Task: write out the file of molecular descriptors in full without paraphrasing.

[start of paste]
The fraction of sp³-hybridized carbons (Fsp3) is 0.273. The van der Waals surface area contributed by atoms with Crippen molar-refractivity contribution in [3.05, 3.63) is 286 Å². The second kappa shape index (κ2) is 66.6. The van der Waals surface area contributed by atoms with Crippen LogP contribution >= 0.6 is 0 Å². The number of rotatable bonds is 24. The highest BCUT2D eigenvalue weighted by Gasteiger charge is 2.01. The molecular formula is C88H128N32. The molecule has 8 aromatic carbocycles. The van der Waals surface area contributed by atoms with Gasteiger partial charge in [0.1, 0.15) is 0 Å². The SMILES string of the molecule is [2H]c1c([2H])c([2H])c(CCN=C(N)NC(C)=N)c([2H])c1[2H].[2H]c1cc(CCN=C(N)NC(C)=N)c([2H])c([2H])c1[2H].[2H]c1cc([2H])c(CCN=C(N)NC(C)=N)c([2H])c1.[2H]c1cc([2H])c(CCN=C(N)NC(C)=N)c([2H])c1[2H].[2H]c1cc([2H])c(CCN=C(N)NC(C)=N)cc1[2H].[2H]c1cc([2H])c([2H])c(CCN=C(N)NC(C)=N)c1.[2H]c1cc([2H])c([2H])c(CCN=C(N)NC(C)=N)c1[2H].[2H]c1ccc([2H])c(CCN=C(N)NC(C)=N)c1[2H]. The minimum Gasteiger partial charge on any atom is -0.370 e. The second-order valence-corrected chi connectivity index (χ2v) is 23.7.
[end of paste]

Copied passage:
The fraction of sp³-hybridized carbons (Fsp3) is 0.273. The van der Waals surface area contributed by atoms with Crippen molar-refractivity contribution in [3.05, 3.63) is 286 Å². The second kappa shape index (κ2) is 66.6. The van der Waals surface area contributed by atoms with Crippen LogP contribution >= 0.6 is 0 Å². The number of rotatable bonds is 24. The highest BCUT2D eigenvalue weighted by Gasteiger charge is 2.01. The molecular formula is C88H128N32. The molecule has 8 aromatic carbocycles. The van der Waals surface area contributed by atoms with Gasteiger partial charge in [0.1, 0.15) is 0 Å². The SMILES string of the molecule is [2H]c1c([2H])c([2H])c(CCN=C(N)NC(C)=N)c([2H])c1[2H].[2H]c1cc(CCN=C(N)NC(C)=N)c([2H])c([2H])c1[2H].[2H]c1cc([2H])c(CCN=C(N)NC(C)=N)c([2H])c1.[2H]c1cc([2H])c(CCN=C(N)NC(C)=N)c([2H])c1[2H].[2H]c1cc([2H])c(CCN=C(N)NC(C)=N)cc1[2H].[2H]c1cc([2H])c([2H])c(CCN=C(N)NC(C)=N)c1.[2H]c1cc([2H])c([2H])c(CCN=C(N)NC(C)=N)c1[2H].[2H]c1ccc([2H])c(CCN=C(N)NC(C)=N)c1[2H]. The minimum Gasteiger partial charge on any atom is -0.370 e. The second-order valence-corrected chi connectivity index (χ2v) is 23.7.